Ukrainian officials hoped the offensive could re-create the success of the fall of 2022, when they recovered parts of the Kharkiv region in the northeast and the city of Kherson in the south in a campaign that surprised even Ukraine’s biggest backers. Again, their focus would be in more than one place.

But Western officials said the war games affirmed their assessment that Ukraine would be best served by concentrating its forces on a single strategic objective — a massed attack through Russian-held areas to the Sea of Azov, severing the Kremlin’s land route from Russia to Crimea, a critical supply line.

The rehearsals gave the United States the opportunity to say at several points to the Ukrainians, “I know you really, really, really want to do this, but it’s not going to work,” one former U.S. official said.

At the end of the day, though, it would be Zelensky, Zaluzhny and other Ukrainian leaders who would make the decision, the former official noted.

Officials tried to assign probabilities to different scenarios, including a Russian capitulation — deemed a “really low likelihood” — or a major Ukrainian setback that would create an opening for a major Russian counterattack — also a slim probability.

“Then what you’ve got is the reality in the middle, with degrees of success,” a British official said.

The most optimistic scenario for cutting the land bridge was 60 to 90 days. The exercises also predicted a difficult and bloody fight, with losses of soldiers and equipment as high as 30 to 40 percent, according to U.S. officials.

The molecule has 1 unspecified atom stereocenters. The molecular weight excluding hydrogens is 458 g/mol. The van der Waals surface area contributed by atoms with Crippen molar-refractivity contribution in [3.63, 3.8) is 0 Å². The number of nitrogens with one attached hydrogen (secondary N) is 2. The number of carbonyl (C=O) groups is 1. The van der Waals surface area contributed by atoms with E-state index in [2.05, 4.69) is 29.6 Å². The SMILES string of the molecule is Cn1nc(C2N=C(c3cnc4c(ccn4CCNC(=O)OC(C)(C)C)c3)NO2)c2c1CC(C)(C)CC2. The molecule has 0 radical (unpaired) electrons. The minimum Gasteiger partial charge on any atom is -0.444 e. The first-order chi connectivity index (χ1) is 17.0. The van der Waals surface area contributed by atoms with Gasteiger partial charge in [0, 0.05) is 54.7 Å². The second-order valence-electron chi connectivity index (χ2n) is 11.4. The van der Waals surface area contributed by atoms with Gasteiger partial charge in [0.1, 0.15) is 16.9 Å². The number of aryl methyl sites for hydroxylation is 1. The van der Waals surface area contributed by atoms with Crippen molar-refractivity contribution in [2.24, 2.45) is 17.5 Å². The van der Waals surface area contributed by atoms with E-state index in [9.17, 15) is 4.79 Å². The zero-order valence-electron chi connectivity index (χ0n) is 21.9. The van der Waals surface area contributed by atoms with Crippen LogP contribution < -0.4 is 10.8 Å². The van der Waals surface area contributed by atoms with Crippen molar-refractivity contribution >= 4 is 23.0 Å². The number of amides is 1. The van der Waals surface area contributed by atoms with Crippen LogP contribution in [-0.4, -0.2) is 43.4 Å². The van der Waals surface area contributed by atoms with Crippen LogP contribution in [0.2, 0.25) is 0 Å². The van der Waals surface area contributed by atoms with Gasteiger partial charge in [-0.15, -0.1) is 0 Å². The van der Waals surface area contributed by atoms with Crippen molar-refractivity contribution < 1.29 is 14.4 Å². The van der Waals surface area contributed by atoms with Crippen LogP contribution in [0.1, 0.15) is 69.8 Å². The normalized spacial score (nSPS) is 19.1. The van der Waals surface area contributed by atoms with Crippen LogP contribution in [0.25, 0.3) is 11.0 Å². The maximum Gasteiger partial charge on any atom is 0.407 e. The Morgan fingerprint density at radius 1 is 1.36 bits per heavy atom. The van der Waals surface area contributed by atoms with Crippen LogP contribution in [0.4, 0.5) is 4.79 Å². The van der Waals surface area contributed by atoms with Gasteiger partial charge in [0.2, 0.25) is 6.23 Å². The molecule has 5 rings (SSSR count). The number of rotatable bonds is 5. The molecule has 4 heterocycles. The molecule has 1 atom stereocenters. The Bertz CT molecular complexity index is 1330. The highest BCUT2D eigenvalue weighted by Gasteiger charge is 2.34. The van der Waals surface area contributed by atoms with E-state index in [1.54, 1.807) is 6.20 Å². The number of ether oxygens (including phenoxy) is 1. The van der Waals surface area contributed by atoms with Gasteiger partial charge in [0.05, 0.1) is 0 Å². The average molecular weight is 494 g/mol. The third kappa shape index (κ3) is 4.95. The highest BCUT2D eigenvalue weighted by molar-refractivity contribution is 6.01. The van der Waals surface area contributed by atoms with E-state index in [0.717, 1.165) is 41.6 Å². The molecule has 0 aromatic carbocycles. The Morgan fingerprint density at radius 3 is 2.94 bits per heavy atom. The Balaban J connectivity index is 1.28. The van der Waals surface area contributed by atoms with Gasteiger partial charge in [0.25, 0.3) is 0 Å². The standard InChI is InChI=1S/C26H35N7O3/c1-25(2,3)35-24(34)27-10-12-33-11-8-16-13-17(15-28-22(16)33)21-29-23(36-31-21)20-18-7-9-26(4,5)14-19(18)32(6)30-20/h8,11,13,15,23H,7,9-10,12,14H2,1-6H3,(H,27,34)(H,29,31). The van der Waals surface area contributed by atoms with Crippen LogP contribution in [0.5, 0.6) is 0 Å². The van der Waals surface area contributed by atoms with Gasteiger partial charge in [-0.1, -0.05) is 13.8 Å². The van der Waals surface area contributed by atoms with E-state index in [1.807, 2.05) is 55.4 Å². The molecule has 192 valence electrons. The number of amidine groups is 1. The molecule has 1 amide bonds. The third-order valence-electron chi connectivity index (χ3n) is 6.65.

American military officers had seen casualties come in far lower than estimated in the major battles of Iraq and Afghanistan. They considered the estimates a starting point for planning medical care and battlefield evacuation so that losses never reached the projected levels.

The numbers “can be sobering,” the senior U.S. defense official said.“But they never are as high as predicted, because we know we have to do things to make sure we don’t.”

U.S. officials also believed that more Ukrainian troops would ultimately be killed if Kyiv failed to mount a decisive assault and the conflict became a drawn-out war of attrition.

But they acknowledged the delicacy of suggesting a strategy that would entail significant losses, no matter the final figure.

“It was easy for us to tell them in a tabletop exercise, ‘Okay, you’ve just got to focus on one place and push really hard,’” a senior U.S. official said. “They were going to lose a lot of people and they were going to lose a lot of the equipment.”

Those choices, the senior official said, become “much harder on the battlefield.”

On that, a senior Ukrainian military official agreed. War-gaming “doesn’t work,” the official said in retrospect, in part because of the new technology that was transforming the battlefield. Ukrainian soldiers were fighting a war unlike anything NATO forces had experienced: a large conventional conflict, with World World I-style trenches overlaid by omnipresent drones and other futuristic tools — and without the air superiority the U.S. military has had in every modern conflict it has fought.

“All these methods … you can take them neatly and throw them away, you know?” the senior Ukrainian said of the war-game scenarios. “And throw them away because it doesn’t work like that now.”

Disagreements about deployments

The Americans had long questioned the wisdom of Kyiv’s decision to keep forces around the besieged eastern city of Bakhmut.